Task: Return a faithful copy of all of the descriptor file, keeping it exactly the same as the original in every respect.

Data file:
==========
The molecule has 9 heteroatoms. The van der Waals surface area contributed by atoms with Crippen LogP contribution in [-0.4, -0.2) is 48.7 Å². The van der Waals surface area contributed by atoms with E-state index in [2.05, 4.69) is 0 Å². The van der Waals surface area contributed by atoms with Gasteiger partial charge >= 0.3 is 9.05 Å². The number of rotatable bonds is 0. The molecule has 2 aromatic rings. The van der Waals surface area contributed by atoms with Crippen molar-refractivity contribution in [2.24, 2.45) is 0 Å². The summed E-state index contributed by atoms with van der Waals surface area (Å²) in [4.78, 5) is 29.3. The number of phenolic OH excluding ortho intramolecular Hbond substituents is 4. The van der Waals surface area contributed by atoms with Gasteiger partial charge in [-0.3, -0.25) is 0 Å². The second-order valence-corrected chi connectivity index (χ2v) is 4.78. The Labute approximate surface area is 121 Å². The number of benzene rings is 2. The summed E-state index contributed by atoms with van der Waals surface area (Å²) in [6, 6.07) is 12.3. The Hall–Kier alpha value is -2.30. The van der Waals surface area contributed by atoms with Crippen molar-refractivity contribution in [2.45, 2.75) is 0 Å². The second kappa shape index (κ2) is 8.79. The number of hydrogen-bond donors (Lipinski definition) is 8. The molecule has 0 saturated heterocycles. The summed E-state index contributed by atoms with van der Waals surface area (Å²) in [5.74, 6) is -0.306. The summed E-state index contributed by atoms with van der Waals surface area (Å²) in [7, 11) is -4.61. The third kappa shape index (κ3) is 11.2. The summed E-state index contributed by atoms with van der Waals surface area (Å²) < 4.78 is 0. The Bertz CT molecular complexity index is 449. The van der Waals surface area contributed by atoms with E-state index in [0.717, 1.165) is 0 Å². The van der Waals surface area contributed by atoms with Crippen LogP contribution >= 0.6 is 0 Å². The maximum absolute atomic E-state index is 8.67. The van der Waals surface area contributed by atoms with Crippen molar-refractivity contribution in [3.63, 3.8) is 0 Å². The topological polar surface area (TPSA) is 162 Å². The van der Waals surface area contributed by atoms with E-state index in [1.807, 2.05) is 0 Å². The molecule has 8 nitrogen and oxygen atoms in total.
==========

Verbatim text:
The molecule has 9 heteroatoms. The van der Waals surface area contributed by atoms with Crippen LogP contribution in [-0.4, -0.2) is 48.7 Å². The van der Waals surface area contributed by atoms with E-state index in [2.05, 4.69) is 0 Å². The van der Waals surface area contributed by atoms with Gasteiger partial charge >= 0.3 is 9.05 Å². The number of rotatable bonds is 0. The molecule has 2 aromatic rings. The van der Waals surface area contributed by atoms with Crippen molar-refractivity contribution in [2.24, 2.45) is 0 Å². The summed E-state index contributed by atoms with van der Waals surface area (Å²) in [4.78, 5) is 29.3. The number of phenolic OH excluding ortho intramolecular Hbond substituents is 4. The van der Waals surface area contributed by atoms with Gasteiger partial charge in [-0.3, -0.25) is 0 Å². The second-order valence-corrected chi connectivity index (χ2v) is 4.78. The Labute approximate surface area is 121 Å². The number of benzene rings is 2. The summed E-state index contributed by atoms with van der Waals surface area (Å²) in [6, 6.07) is 12.3. The Hall–Kier alpha value is -2.30. The van der Waals surface area contributed by atoms with Crippen molar-refractivity contribution in [2.45, 2.75) is 0 Å². The second kappa shape index (κ2) is 8.79. The number of hydrogen-bond donors (Lipinski definition) is 8. The molecule has 0 saturated heterocycles. The summed E-state index contributed by atoms with van der Waals surface area (Å²) in [5.74, 6) is -0.306. The summed E-state index contributed by atoms with van der Waals surface area (Å²) in [7, 11) is -4.61. The third kappa shape index (κ3) is 11.2. The summed E-state index contributed by atoms with van der Waals surface area (Å²) < 4.78 is 0. The Bertz CT molecular complexity index is 449. The van der Waals surface area contributed by atoms with E-state index in [0.717, 1.165) is 0 Å². The van der Waals surface area contributed by atoms with Crippen LogP contribution >= 0.6 is 0 Å². The maximum absolute atomic E-state index is 8.67. The van der Waals surface area contributed by atoms with Crippen molar-refractivity contribution in [3.63, 3.8) is 0 Å². The topological polar surface area (TPSA) is 162 Å². The van der Waals surface area contributed by atoms with E-state index in [1.807, 2.05) is 0 Å². The molecule has 8 nitrogen and oxygen atoms in total.